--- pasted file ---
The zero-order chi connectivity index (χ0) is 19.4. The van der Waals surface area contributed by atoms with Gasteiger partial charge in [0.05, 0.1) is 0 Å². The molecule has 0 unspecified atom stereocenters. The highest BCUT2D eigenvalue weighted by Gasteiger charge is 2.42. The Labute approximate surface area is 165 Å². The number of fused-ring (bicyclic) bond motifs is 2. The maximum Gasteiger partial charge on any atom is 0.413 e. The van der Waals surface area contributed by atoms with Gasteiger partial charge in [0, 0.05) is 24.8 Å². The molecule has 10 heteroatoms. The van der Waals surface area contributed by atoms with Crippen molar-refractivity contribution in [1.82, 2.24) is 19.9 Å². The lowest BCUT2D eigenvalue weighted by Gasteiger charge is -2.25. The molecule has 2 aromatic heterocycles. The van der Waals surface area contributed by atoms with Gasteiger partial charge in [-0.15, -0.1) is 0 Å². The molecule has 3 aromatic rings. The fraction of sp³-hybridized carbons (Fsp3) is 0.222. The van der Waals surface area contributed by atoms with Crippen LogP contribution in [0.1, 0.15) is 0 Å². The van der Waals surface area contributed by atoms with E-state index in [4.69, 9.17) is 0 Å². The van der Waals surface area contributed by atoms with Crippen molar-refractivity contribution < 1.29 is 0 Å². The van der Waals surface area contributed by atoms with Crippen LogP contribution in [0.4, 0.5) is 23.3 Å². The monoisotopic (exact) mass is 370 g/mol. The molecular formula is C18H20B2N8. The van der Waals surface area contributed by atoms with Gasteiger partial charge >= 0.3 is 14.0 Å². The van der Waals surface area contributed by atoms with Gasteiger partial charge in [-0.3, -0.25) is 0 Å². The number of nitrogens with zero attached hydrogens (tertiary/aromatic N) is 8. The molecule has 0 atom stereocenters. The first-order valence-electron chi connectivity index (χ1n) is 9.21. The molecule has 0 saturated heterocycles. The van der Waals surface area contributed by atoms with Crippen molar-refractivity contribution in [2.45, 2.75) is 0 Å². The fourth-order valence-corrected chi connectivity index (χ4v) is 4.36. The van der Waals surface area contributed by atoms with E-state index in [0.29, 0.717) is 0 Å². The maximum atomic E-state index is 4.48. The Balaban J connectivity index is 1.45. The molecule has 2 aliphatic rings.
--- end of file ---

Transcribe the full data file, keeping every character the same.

The zero-order chi connectivity index (χ0) is 19.4. The van der Waals surface area contributed by atoms with Gasteiger partial charge in [0.05, 0.1) is 0 Å². The molecule has 0 unspecified atom stereocenters. The highest BCUT2D eigenvalue weighted by Gasteiger charge is 2.42. The Labute approximate surface area is 165 Å². The number of fused-ring (bicyclic) bond motifs is 2. The maximum Gasteiger partial charge on any atom is 0.413 e. The van der Waals surface area contributed by atoms with Gasteiger partial charge in [0, 0.05) is 24.8 Å². The molecule has 10 heteroatoms. The van der Waals surface area contributed by atoms with Crippen molar-refractivity contribution in [1.82, 2.24) is 19.9 Å². The lowest BCUT2D eigenvalue weighted by Gasteiger charge is -2.25. The molecule has 2 aromatic heterocycles. The van der Waals surface area contributed by atoms with Gasteiger partial charge in [-0.15, -0.1) is 0 Å². The molecule has 3 aromatic rings. The fraction of sp³-hybridized carbons (Fsp3) is 0.222. The van der Waals surface area contributed by atoms with Crippen LogP contribution in [0.1, 0.15) is 0 Å². The van der Waals surface area contributed by atoms with E-state index in [4.69, 9.17) is 0 Å². The van der Waals surface area contributed by atoms with Crippen molar-refractivity contribution < 1.29 is 0 Å². The van der Waals surface area contributed by atoms with Crippen LogP contribution in [0.4, 0.5) is 23.3 Å². The monoisotopic (exact) mass is 370 g/mol. The molecular formula is C18H20B2N8. The van der Waals surface area contributed by atoms with Gasteiger partial charge >= 0.3 is 14.0 Å². The van der Waals surface area contributed by atoms with Gasteiger partial charge in [-0.3, -0.25) is 0 Å². The number of nitrogens with zero attached hydrogens (tertiary/aromatic N) is 8. The molecule has 0 atom stereocenters. The first-order valence-electron chi connectivity index (χ1n) is 9.21. The molecule has 0 saturated heterocycles. The van der Waals surface area contributed by atoms with Crippen molar-refractivity contribution in [2.45, 2.75) is 0 Å². The fourth-order valence-corrected chi connectivity index (χ4v) is 4.36. The van der Waals surface area contributed by atoms with E-state index in [0.29, 0.717) is 0 Å². The maximum atomic E-state index is 4.48. The Balaban J connectivity index is 1.45. The molecule has 2 aliphatic rings.